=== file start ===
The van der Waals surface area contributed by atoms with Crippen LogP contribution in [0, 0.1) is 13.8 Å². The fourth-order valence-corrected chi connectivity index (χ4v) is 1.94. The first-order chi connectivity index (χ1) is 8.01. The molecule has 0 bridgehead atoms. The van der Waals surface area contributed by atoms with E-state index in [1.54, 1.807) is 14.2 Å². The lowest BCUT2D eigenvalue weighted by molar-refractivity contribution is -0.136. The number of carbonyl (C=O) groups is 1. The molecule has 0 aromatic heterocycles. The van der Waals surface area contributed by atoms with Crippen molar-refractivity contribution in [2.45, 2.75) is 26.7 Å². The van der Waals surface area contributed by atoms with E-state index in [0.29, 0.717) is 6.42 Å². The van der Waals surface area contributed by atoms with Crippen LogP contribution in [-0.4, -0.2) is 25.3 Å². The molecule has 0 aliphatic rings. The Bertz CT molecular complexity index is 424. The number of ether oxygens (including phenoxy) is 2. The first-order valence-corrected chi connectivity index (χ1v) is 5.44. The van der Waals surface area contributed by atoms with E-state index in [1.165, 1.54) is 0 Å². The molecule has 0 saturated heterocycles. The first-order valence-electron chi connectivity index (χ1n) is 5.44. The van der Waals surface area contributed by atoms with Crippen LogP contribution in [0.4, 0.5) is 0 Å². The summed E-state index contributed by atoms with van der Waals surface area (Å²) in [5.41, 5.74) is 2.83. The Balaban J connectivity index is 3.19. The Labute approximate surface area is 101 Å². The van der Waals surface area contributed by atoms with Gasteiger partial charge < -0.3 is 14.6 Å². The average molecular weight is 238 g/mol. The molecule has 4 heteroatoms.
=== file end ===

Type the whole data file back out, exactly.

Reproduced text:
The van der Waals surface area contributed by atoms with Crippen LogP contribution in [0, 0.1) is 13.8 Å². The fourth-order valence-corrected chi connectivity index (χ4v) is 1.94. The first-order chi connectivity index (χ1) is 8.01. The molecule has 0 bridgehead atoms. The van der Waals surface area contributed by atoms with E-state index in [1.54, 1.807) is 14.2 Å². The lowest BCUT2D eigenvalue weighted by molar-refractivity contribution is -0.136. The number of carbonyl (C=O) groups is 1. The molecule has 0 aromatic heterocycles. The van der Waals surface area contributed by atoms with Crippen molar-refractivity contribution in [2.45, 2.75) is 26.7 Å². The van der Waals surface area contributed by atoms with E-state index in [0.29, 0.717) is 6.42 Å². The van der Waals surface area contributed by atoms with Crippen LogP contribution in [-0.4, -0.2) is 25.3 Å². The molecule has 0 aliphatic rings. The Bertz CT molecular complexity index is 424. The number of ether oxygens (including phenoxy) is 2. The first-order valence-corrected chi connectivity index (χ1v) is 5.44. The van der Waals surface area contributed by atoms with E-state index in [1.165, 1.54) is 0 Å². The molecule has 0 saturated heterocycles. The first-order valence-electron chi connectivity index (χ1n) is 5.44. The van der Waals surface area contributed by atoms with Crippen LogP contribution in [0.4, 0.5) is 0 Å². The summed E-state index contributed by atoms with van der Waals surface area (Å²) in [5.41, 5.74) is 2.83. The Balaban J connectivity index is 3.19. The Labute approximate surface area is 101 Å². The van der Waals surface area contributed by atoms with Gasteiger partial charge < -0.3 is 14.6 Å². The average molecular weight is 238 g/mol. The molecule has 4 heteroatoms.